The Best Handful of Tips 12 – Mentoring


The Best Handful of Tips 12 – Mentoring

Mentoring is a relationship in which a more experienced or a more knowledge person helps to guide a less experienced person or less knowledge person. It is a very useful form of training where an experienced and trusted adviser is asked to help others organise their work and careers more efficiently and effectively.

Mentoring can be a two-way training tool where a young trainee can share his knowledge of modern technology with an older person in exchange for learning practical skills.

A good mentor, or mentors can help you forge a successful career.

Five of the best tips for mentoring

1. Mentors must be compatible with the person or persons they are mentoring or coaching

The first choice of a mentor would be to seek the advice from a successful family member. Family members can be more sympathetic and understanding. The next choice would be seeking the advice and coaching from a friend, or a senior colleague.

Look for a mentor with people you have already demonstrated your potential. They have to like, trust and believe in you. They also need to believe you will put to use any training and advice you receive from them.

2. Mentoring can be used on a one-to-one basis, or for a group

Once in my career I was mentored for five months in a group of five. We were each give separate projects to carry out. It was competitive situation but well worthwhile. We each had private coaching sessions with the Director and the Director-General.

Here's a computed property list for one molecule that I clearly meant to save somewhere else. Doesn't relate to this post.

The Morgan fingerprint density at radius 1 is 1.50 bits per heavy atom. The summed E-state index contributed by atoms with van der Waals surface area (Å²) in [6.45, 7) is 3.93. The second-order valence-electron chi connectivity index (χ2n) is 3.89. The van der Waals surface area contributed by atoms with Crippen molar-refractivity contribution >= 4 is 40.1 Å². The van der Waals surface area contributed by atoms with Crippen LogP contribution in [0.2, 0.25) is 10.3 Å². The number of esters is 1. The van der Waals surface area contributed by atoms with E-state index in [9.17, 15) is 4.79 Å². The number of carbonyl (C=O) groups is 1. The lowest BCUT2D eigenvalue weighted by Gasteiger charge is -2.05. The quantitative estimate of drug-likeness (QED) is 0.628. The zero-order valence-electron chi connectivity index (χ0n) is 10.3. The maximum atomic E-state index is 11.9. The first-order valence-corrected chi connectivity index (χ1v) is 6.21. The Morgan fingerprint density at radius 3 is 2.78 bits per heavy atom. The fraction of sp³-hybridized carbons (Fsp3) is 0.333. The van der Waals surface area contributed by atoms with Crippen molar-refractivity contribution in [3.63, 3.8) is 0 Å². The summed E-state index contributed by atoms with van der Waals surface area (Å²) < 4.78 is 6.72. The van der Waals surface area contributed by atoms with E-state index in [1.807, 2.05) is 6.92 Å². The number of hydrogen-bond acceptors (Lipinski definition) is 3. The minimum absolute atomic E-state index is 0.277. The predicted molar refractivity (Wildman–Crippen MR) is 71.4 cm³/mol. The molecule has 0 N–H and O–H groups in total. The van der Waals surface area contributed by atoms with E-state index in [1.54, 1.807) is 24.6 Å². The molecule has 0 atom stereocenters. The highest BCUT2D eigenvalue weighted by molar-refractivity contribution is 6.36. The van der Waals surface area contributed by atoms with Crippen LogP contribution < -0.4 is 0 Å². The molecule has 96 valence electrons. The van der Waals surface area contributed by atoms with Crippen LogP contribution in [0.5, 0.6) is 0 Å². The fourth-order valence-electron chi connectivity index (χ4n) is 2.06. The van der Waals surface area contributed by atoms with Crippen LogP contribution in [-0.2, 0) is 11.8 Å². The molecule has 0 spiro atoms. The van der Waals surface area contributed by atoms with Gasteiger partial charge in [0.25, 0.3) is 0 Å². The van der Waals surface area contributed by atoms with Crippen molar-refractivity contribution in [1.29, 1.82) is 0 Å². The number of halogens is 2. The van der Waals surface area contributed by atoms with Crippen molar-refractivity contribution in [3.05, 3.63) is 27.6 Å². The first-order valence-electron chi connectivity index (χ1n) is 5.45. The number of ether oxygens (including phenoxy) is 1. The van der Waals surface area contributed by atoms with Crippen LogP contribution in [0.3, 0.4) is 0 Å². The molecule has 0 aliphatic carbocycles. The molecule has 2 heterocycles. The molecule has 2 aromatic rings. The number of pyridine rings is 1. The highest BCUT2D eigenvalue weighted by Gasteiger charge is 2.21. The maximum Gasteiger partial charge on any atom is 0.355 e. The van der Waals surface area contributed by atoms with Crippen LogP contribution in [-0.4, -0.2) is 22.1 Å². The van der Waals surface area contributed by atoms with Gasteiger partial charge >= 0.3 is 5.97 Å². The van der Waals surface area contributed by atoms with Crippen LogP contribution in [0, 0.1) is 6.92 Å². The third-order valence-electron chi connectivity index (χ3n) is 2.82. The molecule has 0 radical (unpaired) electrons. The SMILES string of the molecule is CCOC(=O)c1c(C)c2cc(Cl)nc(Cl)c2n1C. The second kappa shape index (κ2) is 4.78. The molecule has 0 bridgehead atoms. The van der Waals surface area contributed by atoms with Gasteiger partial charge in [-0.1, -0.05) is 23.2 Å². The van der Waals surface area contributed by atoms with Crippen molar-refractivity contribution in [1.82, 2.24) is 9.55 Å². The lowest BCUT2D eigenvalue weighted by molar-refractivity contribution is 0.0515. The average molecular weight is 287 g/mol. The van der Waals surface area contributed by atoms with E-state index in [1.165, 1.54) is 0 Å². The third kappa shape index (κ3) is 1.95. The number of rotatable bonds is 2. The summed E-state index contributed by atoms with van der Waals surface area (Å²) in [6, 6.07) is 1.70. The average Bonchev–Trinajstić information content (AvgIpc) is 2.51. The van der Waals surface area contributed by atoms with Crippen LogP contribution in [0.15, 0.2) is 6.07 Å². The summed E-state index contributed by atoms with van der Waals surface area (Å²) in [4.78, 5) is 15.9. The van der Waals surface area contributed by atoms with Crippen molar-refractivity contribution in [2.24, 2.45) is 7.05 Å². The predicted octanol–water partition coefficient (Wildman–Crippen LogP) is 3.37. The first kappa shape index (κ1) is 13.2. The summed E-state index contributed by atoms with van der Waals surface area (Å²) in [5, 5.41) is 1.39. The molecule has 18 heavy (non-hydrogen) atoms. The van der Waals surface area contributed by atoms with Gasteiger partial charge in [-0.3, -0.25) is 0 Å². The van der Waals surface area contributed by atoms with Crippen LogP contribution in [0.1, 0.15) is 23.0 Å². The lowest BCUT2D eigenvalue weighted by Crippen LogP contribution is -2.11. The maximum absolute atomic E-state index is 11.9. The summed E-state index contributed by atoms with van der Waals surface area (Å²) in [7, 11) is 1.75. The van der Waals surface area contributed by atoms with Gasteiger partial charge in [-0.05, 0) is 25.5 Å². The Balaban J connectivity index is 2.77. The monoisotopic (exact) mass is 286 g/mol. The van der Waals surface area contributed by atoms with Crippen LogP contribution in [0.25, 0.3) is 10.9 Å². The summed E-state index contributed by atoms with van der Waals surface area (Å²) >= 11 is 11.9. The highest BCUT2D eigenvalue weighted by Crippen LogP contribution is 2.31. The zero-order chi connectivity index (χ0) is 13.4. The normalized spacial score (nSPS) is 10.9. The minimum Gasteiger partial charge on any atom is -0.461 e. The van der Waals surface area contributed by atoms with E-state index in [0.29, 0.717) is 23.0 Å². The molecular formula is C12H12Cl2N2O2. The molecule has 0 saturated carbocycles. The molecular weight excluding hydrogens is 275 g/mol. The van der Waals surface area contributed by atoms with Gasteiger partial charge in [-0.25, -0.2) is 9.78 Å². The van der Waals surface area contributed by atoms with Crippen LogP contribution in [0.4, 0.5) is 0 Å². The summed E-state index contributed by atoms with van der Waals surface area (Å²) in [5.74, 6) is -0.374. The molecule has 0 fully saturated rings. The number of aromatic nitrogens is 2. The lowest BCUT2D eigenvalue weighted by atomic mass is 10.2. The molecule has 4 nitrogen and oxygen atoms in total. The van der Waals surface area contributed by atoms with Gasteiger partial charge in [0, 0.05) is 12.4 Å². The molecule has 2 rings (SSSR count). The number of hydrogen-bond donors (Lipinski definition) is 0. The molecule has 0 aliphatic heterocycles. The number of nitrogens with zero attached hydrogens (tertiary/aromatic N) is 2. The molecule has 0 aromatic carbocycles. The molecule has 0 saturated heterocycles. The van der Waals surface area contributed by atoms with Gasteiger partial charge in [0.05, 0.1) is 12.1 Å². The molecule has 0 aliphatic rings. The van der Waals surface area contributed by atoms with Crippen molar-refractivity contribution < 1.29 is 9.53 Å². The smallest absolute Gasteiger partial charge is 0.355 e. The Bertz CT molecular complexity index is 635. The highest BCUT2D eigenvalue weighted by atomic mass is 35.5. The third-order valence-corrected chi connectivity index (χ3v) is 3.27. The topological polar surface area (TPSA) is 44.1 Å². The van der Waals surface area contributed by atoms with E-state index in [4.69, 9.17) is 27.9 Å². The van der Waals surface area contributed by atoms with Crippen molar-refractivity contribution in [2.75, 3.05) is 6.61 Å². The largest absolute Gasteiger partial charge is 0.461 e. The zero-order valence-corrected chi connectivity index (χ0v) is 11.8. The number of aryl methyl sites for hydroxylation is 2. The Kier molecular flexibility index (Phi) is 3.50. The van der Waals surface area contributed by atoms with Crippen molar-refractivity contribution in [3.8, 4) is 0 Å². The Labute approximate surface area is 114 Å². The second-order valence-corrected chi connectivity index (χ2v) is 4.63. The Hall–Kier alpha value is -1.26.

3. At the start, discuss the role and the rules

Prepare some questions about your career moves and seek an appointment with a senior manager you admire. If you can establish a rapport with them they may offer to coach you and become your mentor. If you don’t ask you won’t receive. Take the first step.

If they agree, set up an informal agenda and agree on a place and meeting times. “Can I meet with you once a month for half an hour? I am prepare to carry out extra projects for our discussions.”

4. Mentoring is an ideal job for an experienced retiree

While technology has changed peoples wants, needs and desires do not change. It is easier, and often cheaper, to learn from the experiences of others than to learn from making your own mistakes.

Many older people enjoy coaching and appreciate being asked to help. Many retirees have contacts that may help you on your way.

5. Mentoring can be used to select future leaders

Very often good bosses will be prepared to make the time to coach juniors and help build their confidence by giving them new challenges and experiences.

The best managers are good delegators and make the time to network and the time to mentor and coach people they believe will be future leaders in their business.

Geoffrey Moss,

“Mentoring should include creative and lateral thinking – linked to real business situations.”

Source: “Training Secrets. Helping adults learn”. Moss Associates Ltd.”Training Secrets. A trainer’s handbook packed with proven methods and helpful hints”, Cengage Learning Asia. Also available as an e-book from


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